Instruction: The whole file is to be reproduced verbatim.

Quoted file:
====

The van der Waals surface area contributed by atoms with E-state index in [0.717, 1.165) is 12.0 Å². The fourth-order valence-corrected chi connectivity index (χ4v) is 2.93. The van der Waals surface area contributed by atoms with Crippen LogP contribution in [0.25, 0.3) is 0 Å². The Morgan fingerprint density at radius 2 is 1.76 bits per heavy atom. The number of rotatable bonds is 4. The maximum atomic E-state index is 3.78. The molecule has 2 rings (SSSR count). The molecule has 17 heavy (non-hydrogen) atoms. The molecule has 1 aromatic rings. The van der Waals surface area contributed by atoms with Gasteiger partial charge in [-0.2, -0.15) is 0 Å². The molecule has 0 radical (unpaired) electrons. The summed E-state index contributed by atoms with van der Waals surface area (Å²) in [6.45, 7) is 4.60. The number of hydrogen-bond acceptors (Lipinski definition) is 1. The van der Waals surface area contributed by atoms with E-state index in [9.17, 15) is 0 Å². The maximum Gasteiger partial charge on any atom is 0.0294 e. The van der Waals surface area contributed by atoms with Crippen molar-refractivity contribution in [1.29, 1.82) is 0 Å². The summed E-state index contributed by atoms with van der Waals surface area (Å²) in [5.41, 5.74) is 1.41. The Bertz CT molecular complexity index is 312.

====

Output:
The van der Waals surface area contributed by atoms with E-state index in [0.717, 1.165) is 12.0 Å². The fourth-order valence-corrected chi connectivity index (χ4v) is 2.93. The van der Waals surface area contributed by atoms with Crippen LogP contribution in [0.25, 0.3) is 0 Å². The Morgan fingerprint density at radius 2 is 1.76 bits per heavy atom. The number of rotatable bonds is 4. The maximum atomic E-state index is 3.78. The molecule has 2 rings (SSSR count). The molecule has 17 heavy (non-hydrogen) atoms. The molecule has 1 aromatic rings. The van der Waals surface area contributed by atoms with Gasteiger partial charge in [-0.2, -0.15) is 0 Å². The molecule has 0 radical (unpaired) electrons. The summed E-state index contributed by atoms with van der Waals surface area (Å²) in [6.45, 7) is 4.60. The number of hydrogen-bond acceptors (Lipinski definition) is 1. The van der Waals surface area contributed by atoms with E-state index in [9.17, 15) is 0 Å². The maximum Gasteiger partial charge on any atom is 0.0294 e. The van der Waals surface area contributed by atoms with Crippen molar-refractivity contribution in [1.29, 1.82) is 0 Å². The summed E-state index contributed by atoms with van der Waals surface area (Å²) in [5.41, 5.74) is 1.41. The Bertz CT molecular complexity index is 312.